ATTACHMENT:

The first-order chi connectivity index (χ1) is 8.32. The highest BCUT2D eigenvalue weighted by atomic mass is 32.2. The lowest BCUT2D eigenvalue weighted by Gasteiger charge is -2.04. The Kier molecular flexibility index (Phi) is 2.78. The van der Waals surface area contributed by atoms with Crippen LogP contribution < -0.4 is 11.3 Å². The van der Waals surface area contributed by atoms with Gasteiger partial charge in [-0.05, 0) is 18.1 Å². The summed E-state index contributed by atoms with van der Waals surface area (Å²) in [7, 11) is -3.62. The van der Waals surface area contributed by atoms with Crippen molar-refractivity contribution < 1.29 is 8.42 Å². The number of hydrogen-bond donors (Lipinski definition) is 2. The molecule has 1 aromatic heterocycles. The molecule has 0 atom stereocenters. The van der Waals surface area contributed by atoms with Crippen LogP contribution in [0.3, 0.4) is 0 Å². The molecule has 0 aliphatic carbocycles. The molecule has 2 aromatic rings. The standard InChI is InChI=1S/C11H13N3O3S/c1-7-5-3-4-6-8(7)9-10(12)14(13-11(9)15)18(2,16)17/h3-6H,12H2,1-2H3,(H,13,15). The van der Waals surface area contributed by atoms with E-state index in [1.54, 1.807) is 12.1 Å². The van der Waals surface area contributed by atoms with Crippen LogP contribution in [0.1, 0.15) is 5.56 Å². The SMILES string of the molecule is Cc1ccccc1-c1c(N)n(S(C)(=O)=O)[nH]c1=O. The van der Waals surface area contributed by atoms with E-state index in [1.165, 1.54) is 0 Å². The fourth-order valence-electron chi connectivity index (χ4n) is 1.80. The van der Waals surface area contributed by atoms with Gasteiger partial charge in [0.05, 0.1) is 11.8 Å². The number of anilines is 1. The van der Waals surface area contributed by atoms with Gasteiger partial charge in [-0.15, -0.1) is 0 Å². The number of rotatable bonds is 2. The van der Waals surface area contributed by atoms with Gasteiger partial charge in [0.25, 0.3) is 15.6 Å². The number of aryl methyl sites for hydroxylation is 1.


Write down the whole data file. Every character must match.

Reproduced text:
The first-order chi connectivity index (χ1) is 8.32. The highest BCUT2D eigenvalue weighted by atomic mass is 32.2. The lowest BCUT2D eigenvalue weighted by Gasteiger charge is -2.04. The Kier molecular flexibility index (Phi) is 2.78. The van der Waals surface area contributed by atoms with Crippen LogP contribution < -0.4 is 11.3 Å². The van der Waals surface area contributed by atoms with Gasteiger partial charge in [-0.05, 0) is 18.1 Å². The summed E-state index contributed by atoms with van der Waals surface area (Å²) in [7, 11) is -3.62. The van der Waals surface area contributed by atoms with Crippen molar-refractivity contribution < 1.29 is 8.42 Å². The number of hydrogen-bond donors (Lipinski definition) is 2. The molecule has 1 aromatic heterocycles. The molecule has 0 atom stereocenters. The van der Waals surface area contributed by atoms with Crippen LogP contribution in [0.3, 0.4) is 0 Å². The molecule has 0 aliphatic carbocycles. The molecule has 2 aromatic rings. The standard InChI is InChI=1S/C11H13N3O3S/c1-7-5-3-4-6-8(7)9-10(12)14(13-11(9)15)18(2,16)17/h3-6H,12H2,1-2H3,(H,13,15). The van der Waals surface area contributed by atoms with E-state index in [1.54, 1.807) is 12.1 Å². The van der Waals surface area contributed by atoms with Crippen LogP contribution in [0.1, 0.15) is 5.56 Å². The SMILES string of the molecule is Cc1ccccc1-c1c(N)n(S(C)(=O)=O)[nH]c1=O. The van der Waals surface area contributed by atoms with E-state index in [1.165, 1.54) is 0 Å². The fourth-order valence-electron chi connectivity index (χ4n) is 1.80. The van der Waals surface area contributed by atoms with Gasteiger partial charge in [0.05, 0.1) is 11.8 Å². The number of anilines is 1. The van der Waals surface area contributed by atoms with Gasteiger partial charge in [-0.15, -0.1) is 0 Å². The number of rotatable bonds is 2. The van der Waals surface area contributed by atoms with Gasteiger partial charge in [0.25, 0.3) is 15.6 Å². The number of aryl methyl sites for hydroxylation is 1.